Author: Ellie Marney
Publisher/Year: Bearded Lady Press/2018
A teenage trapeze artist and an apprentice strongman on the run from a terrible crime…
Seventeen-year-old Sorsha Neary’s life is changed in one night when she defends herself behind the vans of her family circus troupe. Now Sorsha and apprentice strongman Colm Mackay are travelling south, to evade the fallout and escape the long arm of the law. All they have in their favour is talent, an old promise, and slim acquaintance with the crew members and performers of their new home, Klatsch’s Karnival. But the question for Sorsha and Colm isn’t if the police will catch up with them, but when…
Reviewer: Narrlle Harris
Ellie Marney’s Every… YA trilogy was fantastic, especially with it’s brushes of Sherlock Holmes characters and canon over its story of James Mycroft and Rachel Watts stumbling into crime (and into love) in an Australian setting. I’m delighted to find that the same deft gift for depth of character and neat plotting continues in the first of this new series.
I’ve read a few circus-themed books over the years, the most recent being Erin Morgenstern’s The Night Circus, which was all poetry, mysticism and elegant Victorian-era repressed romance fantasy.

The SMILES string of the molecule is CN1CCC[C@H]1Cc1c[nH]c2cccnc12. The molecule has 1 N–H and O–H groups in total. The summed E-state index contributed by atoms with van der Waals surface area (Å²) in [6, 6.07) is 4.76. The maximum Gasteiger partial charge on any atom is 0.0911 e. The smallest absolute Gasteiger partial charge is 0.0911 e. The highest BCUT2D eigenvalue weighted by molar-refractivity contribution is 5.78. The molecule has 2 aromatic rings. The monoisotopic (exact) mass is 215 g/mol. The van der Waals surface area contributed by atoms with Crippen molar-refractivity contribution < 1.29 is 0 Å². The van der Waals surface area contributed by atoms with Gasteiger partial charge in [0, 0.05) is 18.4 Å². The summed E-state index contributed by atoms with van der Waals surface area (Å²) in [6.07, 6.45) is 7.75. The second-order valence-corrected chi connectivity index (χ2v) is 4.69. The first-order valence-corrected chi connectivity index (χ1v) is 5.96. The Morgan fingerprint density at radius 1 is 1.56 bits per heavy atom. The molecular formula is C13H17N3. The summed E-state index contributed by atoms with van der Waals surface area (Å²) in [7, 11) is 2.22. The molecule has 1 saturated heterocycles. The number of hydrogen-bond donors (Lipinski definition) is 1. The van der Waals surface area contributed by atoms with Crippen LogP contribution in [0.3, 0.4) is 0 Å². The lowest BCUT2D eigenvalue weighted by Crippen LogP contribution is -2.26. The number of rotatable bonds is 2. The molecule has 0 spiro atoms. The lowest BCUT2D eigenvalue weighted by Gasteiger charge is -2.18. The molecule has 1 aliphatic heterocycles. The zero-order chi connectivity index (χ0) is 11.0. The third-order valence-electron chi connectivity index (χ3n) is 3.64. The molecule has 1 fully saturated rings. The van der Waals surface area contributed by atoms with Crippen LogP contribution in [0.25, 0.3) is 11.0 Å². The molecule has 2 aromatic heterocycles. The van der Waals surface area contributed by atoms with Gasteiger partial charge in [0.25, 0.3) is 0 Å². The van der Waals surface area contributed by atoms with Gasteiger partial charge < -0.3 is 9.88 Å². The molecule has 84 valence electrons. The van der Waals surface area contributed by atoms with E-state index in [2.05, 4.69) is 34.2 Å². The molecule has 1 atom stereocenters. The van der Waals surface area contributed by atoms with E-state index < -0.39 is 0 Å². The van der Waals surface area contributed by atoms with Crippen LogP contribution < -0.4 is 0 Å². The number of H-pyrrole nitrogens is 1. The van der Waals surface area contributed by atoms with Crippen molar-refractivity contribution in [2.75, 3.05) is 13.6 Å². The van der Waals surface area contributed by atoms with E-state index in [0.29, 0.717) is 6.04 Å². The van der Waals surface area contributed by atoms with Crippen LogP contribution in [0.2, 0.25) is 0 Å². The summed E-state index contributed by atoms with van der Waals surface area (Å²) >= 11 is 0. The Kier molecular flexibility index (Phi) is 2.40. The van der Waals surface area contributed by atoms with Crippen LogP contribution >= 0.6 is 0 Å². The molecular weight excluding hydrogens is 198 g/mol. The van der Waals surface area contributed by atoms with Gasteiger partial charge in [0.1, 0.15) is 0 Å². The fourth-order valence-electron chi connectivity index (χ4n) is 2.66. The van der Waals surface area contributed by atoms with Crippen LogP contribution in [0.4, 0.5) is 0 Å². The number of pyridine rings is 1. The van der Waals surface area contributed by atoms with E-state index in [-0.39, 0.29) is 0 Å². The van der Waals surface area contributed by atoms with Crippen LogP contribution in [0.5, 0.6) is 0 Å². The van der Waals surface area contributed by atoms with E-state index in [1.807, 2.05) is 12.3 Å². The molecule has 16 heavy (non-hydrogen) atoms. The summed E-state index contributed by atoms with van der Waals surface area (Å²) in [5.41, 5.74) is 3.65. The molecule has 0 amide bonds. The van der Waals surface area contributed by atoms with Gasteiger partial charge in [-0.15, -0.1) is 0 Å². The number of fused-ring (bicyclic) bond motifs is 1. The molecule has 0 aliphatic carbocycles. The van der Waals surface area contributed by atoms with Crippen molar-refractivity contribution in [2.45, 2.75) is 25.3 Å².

Ellie Marney’s All the Little Bones (the first of the Circus Hearts trilogy) has a lot more crunch and texture. The sweat-and-greasepaint reality of it is more along the lines of Marion Zimmer Bradley’s The Catch Trap, but unlike that 1940s-50s-set and fairly brutal and unhappy exploration of queer love, All the Little Bones gives the reader both a gripping back story, and a romance with a kinder heart.
All the Little Bones follows Sorsha Neary, a teenaged trapeze artist, on the run from her family circus troupe after defending herself from an assault. The troupe’s apprentice strongman, Colm Mackay, is charged with taking her to safety, south to Klatsch’s Karnival.
Colm is supposed to be looking after Sorsha, not falling for her, especially as he was a witness to what happened. Sorsha is having nightmares, and when they finally reach the relative safety of Klatsch’s, not everyone is welcoming. The young pair have to negotiate their precarious situation with the law against trying to fit in to the new circus, along with the emotional fallout of the crime and how they are feeling about each other.
There’s a lot to juggle (pardon the circus pun) but Marney keeps everything at the perfect pitch and the perfect pace right to the end, when disaster of more than one kind brings everything to a head. The story handles the instigating crime and its consequences intelligently and compassionately, and while motivations can be doubted, the story is subtle enough not to have an outright, irredeemable villain. (Well, maybe one.)
It’s great to see the next book in the series, All Fall Down, builds on the events of All the Little Bones – I look forward to reading it soon!